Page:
CRLA NP: Imperial (Not Monterey) Furniture

MPF Conservation had the privilege of conserving the historic Imperial furnishings for the Superintendent’s Residence at Crater Lake NP.

Imperial is NOT Monterey!

The NPS bought the Imperial line from Montgomery Ward in Portland, Oregon, a stone’s throw from where we are located now. The line is made of mahogany, and characterized by heavy iron strapping, with a painted finish similar to Old Wood in the Mason line. Rottenstone was used as a grain filler and a dusting agent to impart an old west dusty ambiance. Imperial is a beautiful line, and the hammered ironwork makes the line special, very different from Mason’s furniture, where the painted finish is the star of the line.

We highlight many of the Imperial pieces here: Superintendent’s Imperial Furniture Collection.

There is only one true Monterey line, made by Mason Manufacturing Company in Los Angeles, example right from the Oregon Caves Monterey collection.

However, the craze for Mason Monterey sparked a series of other companies to create similar lines, notably Imperial, Del Rey, Brown & Saltman, and Coronado (shown below). Many were not painted elaborately.

After a century of history of these fabulous lines, more people are coming to call the various lines “Monterey,” as in a genre of Western furniture that is reminiscent of Mexican, Dutch, and cowboy lines.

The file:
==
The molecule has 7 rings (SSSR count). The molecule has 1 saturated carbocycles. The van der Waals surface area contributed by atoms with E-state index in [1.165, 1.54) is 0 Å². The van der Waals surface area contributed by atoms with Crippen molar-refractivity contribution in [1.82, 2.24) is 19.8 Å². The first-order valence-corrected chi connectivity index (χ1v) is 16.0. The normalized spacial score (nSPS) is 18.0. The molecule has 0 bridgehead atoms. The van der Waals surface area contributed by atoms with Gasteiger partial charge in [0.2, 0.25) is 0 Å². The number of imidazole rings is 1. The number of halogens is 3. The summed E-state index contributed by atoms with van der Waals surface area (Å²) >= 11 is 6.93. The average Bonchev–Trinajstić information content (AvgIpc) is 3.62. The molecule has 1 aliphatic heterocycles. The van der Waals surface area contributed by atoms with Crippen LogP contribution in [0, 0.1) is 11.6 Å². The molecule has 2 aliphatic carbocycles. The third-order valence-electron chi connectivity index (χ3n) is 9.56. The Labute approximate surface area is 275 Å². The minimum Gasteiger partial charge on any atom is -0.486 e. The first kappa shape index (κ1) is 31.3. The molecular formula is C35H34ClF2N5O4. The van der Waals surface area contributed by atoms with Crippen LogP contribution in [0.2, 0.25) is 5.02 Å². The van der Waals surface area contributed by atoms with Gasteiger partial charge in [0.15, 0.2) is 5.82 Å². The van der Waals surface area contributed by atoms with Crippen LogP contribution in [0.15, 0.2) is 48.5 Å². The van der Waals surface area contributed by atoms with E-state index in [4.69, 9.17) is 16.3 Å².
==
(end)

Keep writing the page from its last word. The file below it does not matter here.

We use the term in our search features because people search for information and images, and they often don’t know the name of their manufacturer. By using the genre, they find more out about their own collection.

But to be clear, Imperial is NOT Monterey!

Disclaimer: The Imperial Finish is too Shiny… But there is a Reason!

Regarding the finish: We came to this project at the eleventh hour after another restorer had applied a layer of oil to the painted finish of the Imperial furniture, nearly causing irreversible damage. We were already involved in the upholstery, but after questioning the oily finish on the upholstered pieces, the first restorer backed out, and we inherited the project.

We quickly removed the inappropriate topcoat he applied, which had already created condition issues with the historic finish on several items. However, we were able to repair and protect the original finish with a layered wax treatment known as mechado.

This finish should not appear shiny! As we were called in at the eleventh hour for the finish issues, and the opening of the Crater Lake Science and Learning Center was looming, we ran out of time to apply the final rottenstone dusting which would have added the “old wood” dusty appearance. We are waiting for the NPS to place an order to have us dust the pieces.

Disclaimer: Rope!

The rope shown in the images is not right for the Imperial furniture.

The image right shows a detail of the historic waxed hemp lariat (on the mirror). In all but two instances (mirrors and the small corner bench shown below), the historic rope was used only for decoration. A previous restorer threw away the historic rope, making it necessary to replace the rope. Unfortunately, as we only discovered this with a few weeks to spare, we had to suspend efforts to backorder the proper rope and make do with jute rope from the local tack shop, which we burned and waxed to make it look older.

Again, we would like to replace it with proper hemp rope but the NPS needs to produce an order for us to do exactly that; the lariat rope is all wrong!

For details on these items, visit the Superintendent’s Imperial Furniture Collection.

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